As Jessica Priebe has pointed out privately, the figure painted on the lid (see immediately below) is very similar to the Boucher painting on the left.  This is evident in the placing of both the arms and the legs, and in the muscle definition in the front arm, in the bare breast and back, in the modelling of the buttocks and the close proximity of the left hand to the neck, all of which are all similar to Boucher's figure of The Blonde Odalisque (left). Other similarities can be seen in the placement of the drapery and the non-direct gaze of her face (compared to the fixed gaze of the figures of the Odalisque Brune painting seen above) form this series, also attributed to Boucher)

          On the other hand, as Alastair Laing has pointed out, both the pastel at the left and the two even earlier paintings of the Odalisque Brune from the Alte Pinakothek in Munich and from the Louvre seen above are both much earlier than the period when Marie-Louise O'Murphy entered the King's service ain 1753, and so it might be argued that they have nothing whatsoever to do with her.  However, see the UV photography below.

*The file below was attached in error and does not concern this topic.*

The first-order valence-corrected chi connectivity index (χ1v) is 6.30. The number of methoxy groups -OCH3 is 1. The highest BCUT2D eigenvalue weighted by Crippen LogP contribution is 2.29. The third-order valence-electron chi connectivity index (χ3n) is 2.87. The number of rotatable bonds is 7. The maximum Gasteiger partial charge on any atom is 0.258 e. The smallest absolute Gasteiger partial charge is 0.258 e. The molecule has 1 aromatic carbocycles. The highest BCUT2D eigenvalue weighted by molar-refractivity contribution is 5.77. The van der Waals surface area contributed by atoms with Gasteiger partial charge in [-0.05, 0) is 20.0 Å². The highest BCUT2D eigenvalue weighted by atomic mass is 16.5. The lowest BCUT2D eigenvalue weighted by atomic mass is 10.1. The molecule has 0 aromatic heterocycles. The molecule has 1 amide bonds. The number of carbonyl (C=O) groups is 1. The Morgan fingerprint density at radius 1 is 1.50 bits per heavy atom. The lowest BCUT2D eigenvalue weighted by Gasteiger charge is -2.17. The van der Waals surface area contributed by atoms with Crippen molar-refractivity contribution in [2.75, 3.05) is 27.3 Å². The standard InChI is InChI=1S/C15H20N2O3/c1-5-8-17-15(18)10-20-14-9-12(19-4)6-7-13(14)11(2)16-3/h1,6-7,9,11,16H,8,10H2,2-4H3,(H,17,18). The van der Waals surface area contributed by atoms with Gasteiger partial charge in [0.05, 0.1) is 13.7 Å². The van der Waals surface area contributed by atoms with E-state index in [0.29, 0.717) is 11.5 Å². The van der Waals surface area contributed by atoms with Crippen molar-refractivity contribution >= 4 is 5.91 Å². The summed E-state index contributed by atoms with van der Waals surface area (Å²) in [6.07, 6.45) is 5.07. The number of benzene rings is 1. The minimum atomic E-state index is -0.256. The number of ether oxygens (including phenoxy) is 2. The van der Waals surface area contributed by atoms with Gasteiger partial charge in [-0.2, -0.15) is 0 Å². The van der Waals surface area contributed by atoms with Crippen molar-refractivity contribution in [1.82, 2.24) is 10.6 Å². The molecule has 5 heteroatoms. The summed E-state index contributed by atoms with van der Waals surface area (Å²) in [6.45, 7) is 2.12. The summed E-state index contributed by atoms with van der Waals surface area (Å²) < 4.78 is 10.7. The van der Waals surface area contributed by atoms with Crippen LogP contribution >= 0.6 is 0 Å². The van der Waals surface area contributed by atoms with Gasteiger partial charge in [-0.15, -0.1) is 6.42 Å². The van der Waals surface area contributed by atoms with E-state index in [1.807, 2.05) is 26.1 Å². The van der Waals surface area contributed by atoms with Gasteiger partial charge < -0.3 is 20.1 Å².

3).  Recumbent Female Nude (Odalisque Blonde), François Boucher, 1742-43

Horvitz Collection, Boston Museum of Fine Arts, Boston.

   
     
            This painting is on the outside of the lid of the Franco-Flemish harpsichord.  This shows the remarkable similarity between this and the pastel image in Boston above left, and the image on the Franco-Flemish harpsichord.